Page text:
Books: ‘Beautiful Country’ Dissects American Dream


“Beautiful Country”

Qian Julie Wang

Doubleday Books


During Qian Julie Wang’s flights from Shijiazhuang, China, to Beijing to New York City, her mother was hellishly motion sick.

The tumultuous journey of the two of them — undocumented Chinese immigrants joining Wang’s father who had lived in New York for two years — foreshadows the next five years of Wang’s life, from age 7 to 12. 

During those five years living in Brooklyn, Wang’s family lived in hei, in the dark, navigating undocumented life through blue-collar jobs with poor wages, subjection to racist stereotypes and a profound paranoia of their undocumented status being discovered.

Wang’s memoir “Beautiful Country,” published on Sept. 7, captures her first five years in the United States and presents it generously through the naive, yet poignant, lens of her childhood eyes.

On a cover with blue, peach, and coral colors, a woman with a young girl is holding hands and walking on a sidewalk as another man passes them.
“Beautiful Country” | Courtesy of Doubleday Books

Wang received her bachelor’s degree from Swarthmore College and graduated from Yale Law School, and she is now an attorney, actualizing her childhood aspiration. She is also the founder of the New York Reform synagogue Central Synagogue’s Jews of Color group and member of their Racial Justice Task Force.

Though Wang’s memoir does not explicitly address her Jewishness, her story is synonymous with the Jewish narrative of being a stranger in a strange land, marked by her resilience and strength, choosing to address trauma, rather than turning away from it.

But Wang’s story living in America strays far from the American dream. Though the literal translation of the Chinese word for America is Mei Guo, “beautiful country,” America’s promise of being the Wangs’ land of milk and honey evades them, along with many of the immigrant families they encounter. 

Wang’s father’s loyalty to the U.S., forged by his childhood turmoil in the midst of China’s Cultural Revolution, became at odds with the experiences of Wang’s mother’s version of the U.S. Once a professor, she was relegated here to tediously sewing garments for 3 cents apiece in a sweatshop and wading in fish innards while wearing a thin, blue plastic poncho and soggy boots in a sushi-processing plant.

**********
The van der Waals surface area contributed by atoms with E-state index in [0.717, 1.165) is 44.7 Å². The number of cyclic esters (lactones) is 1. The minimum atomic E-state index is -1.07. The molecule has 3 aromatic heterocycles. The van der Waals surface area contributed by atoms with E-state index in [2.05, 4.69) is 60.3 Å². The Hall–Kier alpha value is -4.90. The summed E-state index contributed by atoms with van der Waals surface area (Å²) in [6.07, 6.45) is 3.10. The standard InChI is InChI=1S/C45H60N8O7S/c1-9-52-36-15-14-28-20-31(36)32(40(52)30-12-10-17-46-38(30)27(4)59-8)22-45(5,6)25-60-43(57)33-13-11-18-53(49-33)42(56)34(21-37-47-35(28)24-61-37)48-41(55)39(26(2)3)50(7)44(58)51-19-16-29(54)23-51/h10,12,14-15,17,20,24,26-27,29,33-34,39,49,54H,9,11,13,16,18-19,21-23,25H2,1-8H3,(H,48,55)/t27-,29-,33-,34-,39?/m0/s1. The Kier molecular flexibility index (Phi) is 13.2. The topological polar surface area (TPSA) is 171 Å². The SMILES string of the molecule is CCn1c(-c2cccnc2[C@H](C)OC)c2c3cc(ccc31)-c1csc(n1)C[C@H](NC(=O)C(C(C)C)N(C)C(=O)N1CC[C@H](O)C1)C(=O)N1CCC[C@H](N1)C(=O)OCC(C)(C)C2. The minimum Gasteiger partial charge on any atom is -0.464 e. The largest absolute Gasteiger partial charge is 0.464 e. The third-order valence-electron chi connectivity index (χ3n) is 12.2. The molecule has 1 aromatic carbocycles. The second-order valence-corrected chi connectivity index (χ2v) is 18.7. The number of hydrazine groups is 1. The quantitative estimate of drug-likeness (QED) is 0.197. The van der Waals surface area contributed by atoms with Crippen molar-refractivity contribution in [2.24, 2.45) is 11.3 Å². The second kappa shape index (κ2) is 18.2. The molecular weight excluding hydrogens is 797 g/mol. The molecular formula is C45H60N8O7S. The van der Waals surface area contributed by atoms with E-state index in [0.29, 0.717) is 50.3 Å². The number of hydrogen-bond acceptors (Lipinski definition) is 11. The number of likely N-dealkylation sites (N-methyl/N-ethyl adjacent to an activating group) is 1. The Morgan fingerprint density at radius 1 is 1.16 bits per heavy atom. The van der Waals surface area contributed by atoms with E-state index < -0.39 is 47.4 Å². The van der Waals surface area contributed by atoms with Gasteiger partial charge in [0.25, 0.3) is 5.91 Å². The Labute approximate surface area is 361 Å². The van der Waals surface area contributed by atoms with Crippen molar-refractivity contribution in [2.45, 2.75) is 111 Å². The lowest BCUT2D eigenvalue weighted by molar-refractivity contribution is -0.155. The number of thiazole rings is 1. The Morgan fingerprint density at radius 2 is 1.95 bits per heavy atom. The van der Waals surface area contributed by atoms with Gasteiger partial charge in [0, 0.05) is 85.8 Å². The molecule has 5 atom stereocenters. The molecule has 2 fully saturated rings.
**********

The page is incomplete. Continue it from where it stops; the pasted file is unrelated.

As her parents are aged exponentially by the challenges of poverty and the strain it has on their marriage, Wang is tasked with the impossible — keeping her family together.

Once the precocious leader of her friend group in China, Wang was accustomed to giving advice to her peers. In the U.S., Wang had only her mother to confide in her. She, at times, parented her mother, who fell ill, precipitated by the stress of going back to school to receive a degree in computer science.

When she and her father would travel across the city together, Wang would feel her hand squeezed a little firmer as they walked past police officers, deemed dangerous by her father, who repeatedly told her to trust no one in the U.S. for fear of deportation.

Wang, as a child, is superstitious, a means of making sense of and regaining control over the whirlwind of racism, fetishization, othering, fear and paranoia she encountered daily.

From the ages of 7 to 12, Wang employs a keen sense of empathy and understanding of her circumstances. She had an intuition to protect herself, knowing when to slip out of a train car if she saw someone staring at or following her.

But Wang is still unworldly at times, unable to fully understand the complexities of her parents’ strained relationship or why she must lie that she was born in America.

Yet joy mingles with Wang’s troubles, as the reader is able to witness Wang’s flourishing love for reading, reminiscing with her about the glossy covers of new “Baby Sitters Club” books at a Barnes & Noble, the satisfaction that comes with spending hours in the public library, pouring over words from cover to cover.

Other victories are bittersweet: the feeling of a full belly after months of persistent hunger; making new friends, only to be unable to say goodbye to them.

Despite the visceral pictures Wang paints, her story is not a tragedy, nor is she the victim of her past. Though her memoir effectively ends during Wang’s early adolescence, her decision to write and publish her memoir is the book’s own epilogue.

Wang is diligent about describing her parent’s faces throughout scenes of the book: the blank stares into nowhere during stressful and dangerous moments; sallow, tired eyes after long days of work or bouts of sickness. Wang’s parents carry their baggage silently, holding their trauma in for fear of it consuming them whole. This was their means of survival.

But Wang, though with deep reverence for her parents, deviates from their path. After years of her childhood self living in hei, both undocumented and in the shadows of her mind, Wang commits not to leaving her young self in the dark, but to bringing her into the light.

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